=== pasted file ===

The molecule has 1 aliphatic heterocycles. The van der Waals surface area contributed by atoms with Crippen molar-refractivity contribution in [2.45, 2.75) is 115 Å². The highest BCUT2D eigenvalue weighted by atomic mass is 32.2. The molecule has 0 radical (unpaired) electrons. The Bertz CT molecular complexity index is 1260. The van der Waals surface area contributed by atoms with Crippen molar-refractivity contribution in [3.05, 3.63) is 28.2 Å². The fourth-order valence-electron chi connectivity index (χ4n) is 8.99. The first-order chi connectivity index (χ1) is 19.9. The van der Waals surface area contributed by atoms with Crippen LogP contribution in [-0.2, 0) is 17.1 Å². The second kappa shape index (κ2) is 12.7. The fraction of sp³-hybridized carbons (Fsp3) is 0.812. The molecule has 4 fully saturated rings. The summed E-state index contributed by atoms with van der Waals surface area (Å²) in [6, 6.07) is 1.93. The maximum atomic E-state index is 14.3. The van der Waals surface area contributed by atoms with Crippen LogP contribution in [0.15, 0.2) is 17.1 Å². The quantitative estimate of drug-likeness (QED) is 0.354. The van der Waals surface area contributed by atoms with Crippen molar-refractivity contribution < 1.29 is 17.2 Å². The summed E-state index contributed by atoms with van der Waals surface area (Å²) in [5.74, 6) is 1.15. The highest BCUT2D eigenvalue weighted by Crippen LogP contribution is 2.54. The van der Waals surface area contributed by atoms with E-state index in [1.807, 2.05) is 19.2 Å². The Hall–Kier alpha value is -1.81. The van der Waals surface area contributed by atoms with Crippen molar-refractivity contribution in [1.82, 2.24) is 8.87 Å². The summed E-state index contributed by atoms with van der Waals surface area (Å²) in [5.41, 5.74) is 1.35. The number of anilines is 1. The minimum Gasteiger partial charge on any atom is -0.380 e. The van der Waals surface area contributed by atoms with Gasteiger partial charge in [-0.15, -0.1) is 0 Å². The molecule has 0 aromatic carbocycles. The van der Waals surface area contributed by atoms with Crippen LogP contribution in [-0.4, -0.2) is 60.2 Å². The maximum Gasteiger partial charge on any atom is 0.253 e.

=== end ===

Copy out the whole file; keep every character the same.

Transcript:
The molecule has 1 aliphatic heterocycles. The van der Waals surface area contributed by atoms with Crippen molar-refractivity contribution in [2.45, 2.75) is 115 Å². The highest BCUT2D eigenvalue weighted by atomic mass is 32.2. The molecule has 0 radical (unpaired) electrons. The Bertz CT molecular complexity index is 1260. The van der Waals surface area contributed by atoms with Crippen molar-refractivity contribution in [3.05, 3.63) is 28.2 Å². The fourth-order valence-electron chi connectivity index (χ4n) is 8.99. The first-order chi connectivity index (χ1) is 19.9. The van der Waals surface area contributed by atoms with Crippen LogP contribution in [-0.2, 0) is 17.1 Å². The second kappa shape index (κ2) is 12.7. The fraction of sp³-hybridized carbons (Fsp3) is 0.812. The molecule has 4 fully saturated rings. The summed E-state index contributed by atoms with van der Waals surface area (Å²) in [6, 6.07) is 1.93. The maximum atomic E-state index is 14.3. The van der Waals surface area contributed by atoms with Crippen LogP contribution in [0.15, 0.2) is 17.1 Å². The quantitative estimate of drug-likeness (QED) is 0.354. The van der Waals surface area contributed by atoms with Crippen molar-refractivity contribution < 1.29 is 17.2 Å². The summed E-state index contributed by atoms with van der Waals surface area (Å²) in [5.74, 6) is 1.15. The highest BCUT2D eigenvalue weighted by Crippen LogP contribution is 2.54. The van der Waals surface area contributed by atoms with E-state index in [1.807, 2.05) is 19.2 Å². The Hall–Kier alpha value is -1.81. The van der Waals surface area contributed by atoms with Crippen molar-refractivity contribution in [1.82, 2.24) is 8.87 Å². The summed E-state index contributed by atoms with van der Waals surface area (Å²) in [5.41, 5.74) is 1.35. The number of anilines is 1. The minimum Gasteiger partial charge on any atom is -0.380 e. The van der Waals surface area contributed by atoms with Gasteiger partial charge in [-0.15, -0.1) is 0 Å². The molecule has 0 aromatic carbocycles. The van der Waals surface area contributed by atoms with Crippen LogP contribution in [-0.4, -0.2) is 60.2 Å². The maximum Gasteiger partial charge on any atom is 0.253 e.